JC Studio ‘Plaid Suite’ skirt $155 and jacket $295 at Wear Else (Park Royal, Kitsilano and Oakridge Centre) and JC Studio (Vancouver) Repeat Cashmere turtleneck $110 at Marilyn’s (Caulfeild Village) Adam Russcher copper twist ring $195 at Mukado (Dundarave) Leah Alexandra pearl earrings $50 and Alexis Bittar pearl necklace $215 at Blue Ruby (Metropolis at Metrotown, Pacific Centre and Park Royal) Birks Lady Heart Collection watch $1,890 at Birks (Oakridge Centre, Granville Street, Park Royal) and at birks.com Red Carpet Collection oversized day bag $128 at Town Shoes (Metrotown and Pacific Centre) Suncee socks $8 and Pikolinos oxford shoes $160 at Zig Zag (Edgemont Village)
Theory dress $375 at Blush (Ambleside) and at theory.com Joe Fresh faux-fur jacket $89 at Superstore (North Vancouver) Hue tights $13 at The Bay (Park Royal and downtown) Adam Russcher gold textured drop earrings $115 at Mukado (Dundarave) Alexis Bittar ring $195 at Blue Ruby (Metropolis at Metrotown, Pacific Centre and Park Royal) Faux fur chain-strap purse $125 at Town Shoes (Metrotown and Pacific Centre) Photography mike chatwin fashion editor layne christensen styling deanna palkowski for lizbell agency hair & makeup marlayna pincott using mac cosmetics model ellyse for lizbell agency Photographerâ€™s assistant allison jodoin location Home of architect michael green, principal, mgb architecture+design mgb-architecture.ca
Edgemont Village Fall has arrived and there is no better place to spend a sunny, brisk day than in the North Shore’s favourite neighbourhood; Edgemont Village. You’ll be pleasantly surprised by the personal attention given to you be the individual shop owners as well as the diversity of product found in this quaint North Shore neighbourhood.
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Edgemont Village Jeweller specializes in custom made jewellery. Whether it is reworking original pieces or customizing somethng new, their in-house designer will create a stunning piece. Featured here are hand-made earrings of Middle Eastern and Yemeni design. Standard services such as clock and watch repair are also available at this friendly, neighbourhood jewellery store. If you haven’t been in recently, be sure to check them out; they’re sporting a new look and new lines, but one thing remains a constant and that is the exceptional service that the Violette family is known for.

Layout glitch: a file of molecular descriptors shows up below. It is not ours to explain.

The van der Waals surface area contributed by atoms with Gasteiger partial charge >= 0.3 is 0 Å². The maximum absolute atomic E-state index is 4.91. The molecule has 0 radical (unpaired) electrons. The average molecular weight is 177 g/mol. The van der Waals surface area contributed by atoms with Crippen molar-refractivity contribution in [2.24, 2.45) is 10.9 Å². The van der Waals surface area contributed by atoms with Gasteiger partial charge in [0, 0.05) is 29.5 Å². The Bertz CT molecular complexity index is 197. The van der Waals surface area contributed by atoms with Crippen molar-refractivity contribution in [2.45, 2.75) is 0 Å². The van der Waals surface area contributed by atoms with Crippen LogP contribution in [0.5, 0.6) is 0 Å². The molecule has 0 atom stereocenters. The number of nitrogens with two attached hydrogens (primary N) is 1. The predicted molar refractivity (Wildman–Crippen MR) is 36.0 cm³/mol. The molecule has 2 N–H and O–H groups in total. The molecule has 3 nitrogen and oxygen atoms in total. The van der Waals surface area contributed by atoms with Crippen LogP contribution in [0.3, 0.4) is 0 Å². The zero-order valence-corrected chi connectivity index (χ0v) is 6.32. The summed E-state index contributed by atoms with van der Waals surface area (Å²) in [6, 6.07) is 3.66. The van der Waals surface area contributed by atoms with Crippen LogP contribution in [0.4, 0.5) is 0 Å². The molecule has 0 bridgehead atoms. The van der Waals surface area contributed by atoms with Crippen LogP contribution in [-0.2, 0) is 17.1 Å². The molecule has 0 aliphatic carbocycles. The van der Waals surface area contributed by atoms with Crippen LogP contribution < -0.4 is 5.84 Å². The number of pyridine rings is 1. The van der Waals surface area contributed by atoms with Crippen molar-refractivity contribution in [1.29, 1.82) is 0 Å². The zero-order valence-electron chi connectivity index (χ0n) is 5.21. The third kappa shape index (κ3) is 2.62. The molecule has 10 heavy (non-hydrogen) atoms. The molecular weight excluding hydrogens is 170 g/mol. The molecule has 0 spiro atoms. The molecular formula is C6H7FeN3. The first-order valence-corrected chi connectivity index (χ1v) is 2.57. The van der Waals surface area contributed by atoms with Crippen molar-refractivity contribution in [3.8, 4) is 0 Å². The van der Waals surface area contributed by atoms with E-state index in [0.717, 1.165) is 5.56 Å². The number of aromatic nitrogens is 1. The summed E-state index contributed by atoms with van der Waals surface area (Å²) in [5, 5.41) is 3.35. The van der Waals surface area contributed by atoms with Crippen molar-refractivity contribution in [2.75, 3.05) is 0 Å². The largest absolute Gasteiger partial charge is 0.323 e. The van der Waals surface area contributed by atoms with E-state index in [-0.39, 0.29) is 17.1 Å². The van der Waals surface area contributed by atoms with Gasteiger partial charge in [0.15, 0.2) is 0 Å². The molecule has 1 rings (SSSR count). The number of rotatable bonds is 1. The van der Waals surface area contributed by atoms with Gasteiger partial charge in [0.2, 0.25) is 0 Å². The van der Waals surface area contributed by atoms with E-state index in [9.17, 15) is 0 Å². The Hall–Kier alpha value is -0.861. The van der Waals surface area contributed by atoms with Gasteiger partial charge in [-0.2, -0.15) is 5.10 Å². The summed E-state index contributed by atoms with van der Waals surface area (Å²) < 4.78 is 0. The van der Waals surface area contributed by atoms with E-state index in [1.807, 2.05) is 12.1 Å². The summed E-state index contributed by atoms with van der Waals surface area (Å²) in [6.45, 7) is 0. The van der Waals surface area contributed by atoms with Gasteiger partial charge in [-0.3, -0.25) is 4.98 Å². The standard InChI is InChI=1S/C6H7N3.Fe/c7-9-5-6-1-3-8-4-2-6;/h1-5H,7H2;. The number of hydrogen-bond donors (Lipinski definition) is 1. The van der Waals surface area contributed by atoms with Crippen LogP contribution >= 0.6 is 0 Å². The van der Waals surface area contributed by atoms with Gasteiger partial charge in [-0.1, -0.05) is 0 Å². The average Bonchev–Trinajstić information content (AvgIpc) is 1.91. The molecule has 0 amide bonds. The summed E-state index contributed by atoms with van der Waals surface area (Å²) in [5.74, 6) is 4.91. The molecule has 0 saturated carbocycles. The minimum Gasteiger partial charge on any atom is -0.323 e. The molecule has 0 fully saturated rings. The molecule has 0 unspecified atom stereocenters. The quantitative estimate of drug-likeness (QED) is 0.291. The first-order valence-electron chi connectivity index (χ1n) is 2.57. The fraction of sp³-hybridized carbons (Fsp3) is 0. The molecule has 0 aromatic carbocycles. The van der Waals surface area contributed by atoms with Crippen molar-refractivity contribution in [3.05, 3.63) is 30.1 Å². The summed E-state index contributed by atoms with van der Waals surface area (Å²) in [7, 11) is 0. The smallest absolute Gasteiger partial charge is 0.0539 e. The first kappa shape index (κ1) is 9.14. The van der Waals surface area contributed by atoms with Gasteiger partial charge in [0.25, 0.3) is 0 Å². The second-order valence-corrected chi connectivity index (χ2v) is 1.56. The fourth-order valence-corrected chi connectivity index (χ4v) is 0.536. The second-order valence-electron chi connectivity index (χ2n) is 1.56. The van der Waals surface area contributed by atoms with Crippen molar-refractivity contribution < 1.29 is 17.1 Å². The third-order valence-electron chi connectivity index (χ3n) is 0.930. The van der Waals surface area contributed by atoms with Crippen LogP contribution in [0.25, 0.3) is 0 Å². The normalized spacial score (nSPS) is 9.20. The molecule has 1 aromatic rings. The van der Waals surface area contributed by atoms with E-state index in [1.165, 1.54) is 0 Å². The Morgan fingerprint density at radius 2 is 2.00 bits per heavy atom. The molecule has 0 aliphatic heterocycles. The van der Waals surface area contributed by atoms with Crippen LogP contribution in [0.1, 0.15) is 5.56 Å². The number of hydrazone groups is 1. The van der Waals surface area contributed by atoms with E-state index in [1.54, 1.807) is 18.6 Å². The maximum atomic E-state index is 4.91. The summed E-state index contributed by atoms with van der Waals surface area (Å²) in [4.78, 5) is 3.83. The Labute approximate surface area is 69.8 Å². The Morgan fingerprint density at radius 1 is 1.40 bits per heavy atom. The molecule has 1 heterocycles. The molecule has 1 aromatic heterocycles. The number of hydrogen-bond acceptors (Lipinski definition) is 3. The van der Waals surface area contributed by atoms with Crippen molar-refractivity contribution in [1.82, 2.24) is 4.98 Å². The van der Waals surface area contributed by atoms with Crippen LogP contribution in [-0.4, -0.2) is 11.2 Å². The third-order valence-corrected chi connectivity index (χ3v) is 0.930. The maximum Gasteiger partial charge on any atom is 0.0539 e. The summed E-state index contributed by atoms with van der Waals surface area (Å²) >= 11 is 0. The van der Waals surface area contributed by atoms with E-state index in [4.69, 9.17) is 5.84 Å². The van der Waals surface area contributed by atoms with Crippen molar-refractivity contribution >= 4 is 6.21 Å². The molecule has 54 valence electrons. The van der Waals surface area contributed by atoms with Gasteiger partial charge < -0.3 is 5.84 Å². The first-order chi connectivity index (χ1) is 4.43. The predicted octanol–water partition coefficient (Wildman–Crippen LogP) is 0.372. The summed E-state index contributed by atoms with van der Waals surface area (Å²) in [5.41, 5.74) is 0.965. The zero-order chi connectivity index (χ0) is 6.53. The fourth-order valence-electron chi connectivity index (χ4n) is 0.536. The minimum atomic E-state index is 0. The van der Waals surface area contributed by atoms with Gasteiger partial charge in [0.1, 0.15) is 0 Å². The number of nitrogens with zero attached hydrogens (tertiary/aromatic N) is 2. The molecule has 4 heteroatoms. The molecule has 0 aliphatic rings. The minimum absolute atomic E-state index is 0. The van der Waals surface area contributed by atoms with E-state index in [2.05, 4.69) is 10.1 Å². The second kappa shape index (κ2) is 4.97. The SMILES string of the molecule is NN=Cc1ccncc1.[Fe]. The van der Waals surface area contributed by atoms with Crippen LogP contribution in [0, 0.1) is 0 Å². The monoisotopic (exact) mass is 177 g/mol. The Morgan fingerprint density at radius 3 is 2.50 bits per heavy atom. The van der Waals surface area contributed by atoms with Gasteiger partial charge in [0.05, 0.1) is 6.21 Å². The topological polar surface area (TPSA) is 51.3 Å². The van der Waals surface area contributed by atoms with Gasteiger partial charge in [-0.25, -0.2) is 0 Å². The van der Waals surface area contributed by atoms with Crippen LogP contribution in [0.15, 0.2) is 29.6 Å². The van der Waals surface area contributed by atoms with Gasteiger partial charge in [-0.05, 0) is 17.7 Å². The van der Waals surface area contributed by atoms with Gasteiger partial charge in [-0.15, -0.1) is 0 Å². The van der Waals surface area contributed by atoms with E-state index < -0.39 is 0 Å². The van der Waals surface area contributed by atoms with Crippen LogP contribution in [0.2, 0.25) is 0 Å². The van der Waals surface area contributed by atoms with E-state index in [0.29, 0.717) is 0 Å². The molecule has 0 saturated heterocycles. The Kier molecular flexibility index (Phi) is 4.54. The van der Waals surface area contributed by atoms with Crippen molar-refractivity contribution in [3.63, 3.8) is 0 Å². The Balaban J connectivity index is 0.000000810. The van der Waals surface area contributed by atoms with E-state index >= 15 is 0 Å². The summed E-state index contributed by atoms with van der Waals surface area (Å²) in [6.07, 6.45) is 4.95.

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3080 Edgemont Blvd • 604-986-4863 • www.giftworks.biz
The place to buy a gift for anyone on your list. Giftworks features a wide array of one-of-kind gifts including local, hand-crafted pottery and ceramics. Over 50% of their store offers Canadian made ﬁnds. Displayed over two levels you will ﬁnd a magniﬁcent selection of home décor, art, jewellery, and a dedicated space to baby items. So, whether it’s a special occasion, or just because, Giftworks is the place to visit.
Lamp Berger lamps and oils GIFTWORKS
3104 Edgemont Blvd • 604-988-8919 • www.highlandoptical.ca
This full service, independent optical boutique has carefully selected, unique, beautifully crafted, European frames and sunglasses that will enable you to distinguish yourself from the crowd. Personable, and professional assistance from the licensed Opticians assures your technical and style advice from this North Shore favourite store!
3131 Edgemont Blvd • 778-340-7660
Edgemont’s newest addition, Pizazz is a must-see store featuring Pandora’s® full jewellery line in a 300 sq. ft in-store boutique. Express your own personal style and wear unforgettable memories every day with Pandora. Pizazz also carries a variety of other unique lines such as St. Genève ﬁne european linens, custom furniture from Vancouver Island and Michael Aram’s home collection. Make sure your next Edgemont visit includes a browse through at Pizazz.
3151 Edgemont Blvd • 604-986-8746
In the Village for twenty years, we specialize in artiﬁcial ﬂoral custom design for indoor and outdoor spaces. Along with our fabulous selection of high-end artiﬁcial ﬂowers and plants, we also carry the comic art sculptures of Forchino plus unique and wonderful home decor... with a sense of humour.
3065 Edgemont Blvd • 604-986-4893
Fashionistas take note: visit Zig Zag this fall for the newest fashion trends in clothing and footwear. As well as outﬁtting women in fantastic footwear, fashion clothing, jewellery, and purses, Zig Zag caters to women of all ages, from 12 to 70! It takes a certain ‘joie de vive’ to continue riding the waves of fashion year after year, which accounts for the youthful spirits of the faithful Zig Zag customer.
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RetroGlam Ladylike dressing takes a demure turn this fall with ’50s-inspired accessories. words and styling layne Christensen
resin and crystal floral ring $20 at Pilar’s in the Village at Park royal
Zuka silver bead necklaces with crystal and faceted hematite accents $125 and $105 at Wear Else in Park royal
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suede croc-print platform pump $70 at Winners in Park royal Karen Wilson ‘Kelly athena’ leather and fabric handbag $330 at Pizazz in Edgemont Village 1
Photos CiNdY GOOdmaN / lisa KiNG